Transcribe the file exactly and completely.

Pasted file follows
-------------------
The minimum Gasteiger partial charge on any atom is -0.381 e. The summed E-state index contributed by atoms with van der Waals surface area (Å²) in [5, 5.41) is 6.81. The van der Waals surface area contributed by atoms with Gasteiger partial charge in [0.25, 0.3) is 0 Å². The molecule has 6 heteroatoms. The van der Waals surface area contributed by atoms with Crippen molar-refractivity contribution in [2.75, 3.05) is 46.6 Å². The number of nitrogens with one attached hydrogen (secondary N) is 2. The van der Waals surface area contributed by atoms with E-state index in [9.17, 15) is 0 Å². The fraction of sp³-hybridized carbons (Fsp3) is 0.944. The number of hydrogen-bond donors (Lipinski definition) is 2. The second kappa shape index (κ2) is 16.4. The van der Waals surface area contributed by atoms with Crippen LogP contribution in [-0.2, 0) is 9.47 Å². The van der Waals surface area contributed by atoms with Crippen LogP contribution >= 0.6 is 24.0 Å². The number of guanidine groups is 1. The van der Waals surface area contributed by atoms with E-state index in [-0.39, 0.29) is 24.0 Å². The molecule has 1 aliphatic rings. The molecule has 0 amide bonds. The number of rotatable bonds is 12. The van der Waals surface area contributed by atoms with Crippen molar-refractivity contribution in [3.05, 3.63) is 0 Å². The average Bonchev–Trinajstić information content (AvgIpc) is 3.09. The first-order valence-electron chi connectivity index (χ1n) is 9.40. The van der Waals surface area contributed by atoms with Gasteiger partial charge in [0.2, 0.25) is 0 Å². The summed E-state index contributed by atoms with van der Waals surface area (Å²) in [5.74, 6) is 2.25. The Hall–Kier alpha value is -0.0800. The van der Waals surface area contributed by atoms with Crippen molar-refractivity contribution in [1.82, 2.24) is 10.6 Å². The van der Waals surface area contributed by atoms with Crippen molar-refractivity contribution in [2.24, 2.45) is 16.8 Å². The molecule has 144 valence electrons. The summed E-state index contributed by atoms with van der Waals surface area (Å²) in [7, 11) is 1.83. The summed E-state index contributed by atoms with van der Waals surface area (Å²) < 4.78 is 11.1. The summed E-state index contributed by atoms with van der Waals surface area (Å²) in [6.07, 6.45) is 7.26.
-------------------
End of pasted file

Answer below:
The minimum Gasteiger partial charge on any atom is -0.381 e. The summed E-state index contributed by atoms with van der Waals surface area (Å²) in [5, 5.41) is 6.81. The van der Waals surface area contributed by atoms with Gasteiger partial charge in [0.25, 0.3) is 0 Å². The molecule has 6 heteroatoms. The van der Waals surface area contributed by atoms with Crippen molar-refractivity contribution in [2.75, 3.05) is 46.6 Å². The number of nitrogens with one attached hydrogen (secondary N) is 2. The van der Waals surface area contributed by atoms with E-state index in [9.17, 15) is 0 Å². The fraction of sp³-hybridized carbons (Fsp3) is 0.944. The number of hydrogen-bond donors (Lipinski definition) is 2. The second kappa shape index (κ2) is 16.4. The van der Waals surface area contributed by atoms with Crippen LogP contribution in [-0.2, 0) is 9.47 Å². The van der Waals surface area contributed by atoms with Crippen LogP contribution >= 0.6 is 24.0 Å². The number of guanidine groups is 1. The van der Waals surface area contributed by atoms with E-state index in [-0.39, 0.29) is 24.0 Å². The molecule has 1 aliphatic rings. The molecule has 0 amide bonds. The number of rotatable bonds is 12. The van der Waals surface area contributed by atoms with Crippen molar-refractivity contribution in [3.05, 3.63) is 0 Å². The average Bonchev–Trinajstić information content (AvgIpc) is 3.09. The first-order valence-electron chi connectivity index (χ1n) is 9.40. The van der Waals surface area contributed by atoms with Gasteiger partial charge in [0.2, 0.25) is 0 Å². The summed E-state index contributed by atoms with van der Waals surface area (Å²) in [5.74, 6) is 2.25. The Hall–Kier alpha value is -0.0800. The van der Waals surface area contributed by atoms with Crippen molar-refractivity contribution in [1.82, 2.24) is 10.6 Å². The van der Waals surface area contributed by atoms with Crippen molar-refractivity contribution in [2.24, 2.45) is 16.8 Å². The molecule has 144 valence electrons. The summed E-state index contributed by atoms with van der Waals surface area (Å²) in [7, 11) is 1.83. The summed E-state index contributed by atoms with van der Waals surface area (Å²) < 4.78 is 11.1. The summed E-state index contributed by atoms with van der Waals surface area (Å²) in [6.07, 6.45) is 7.26.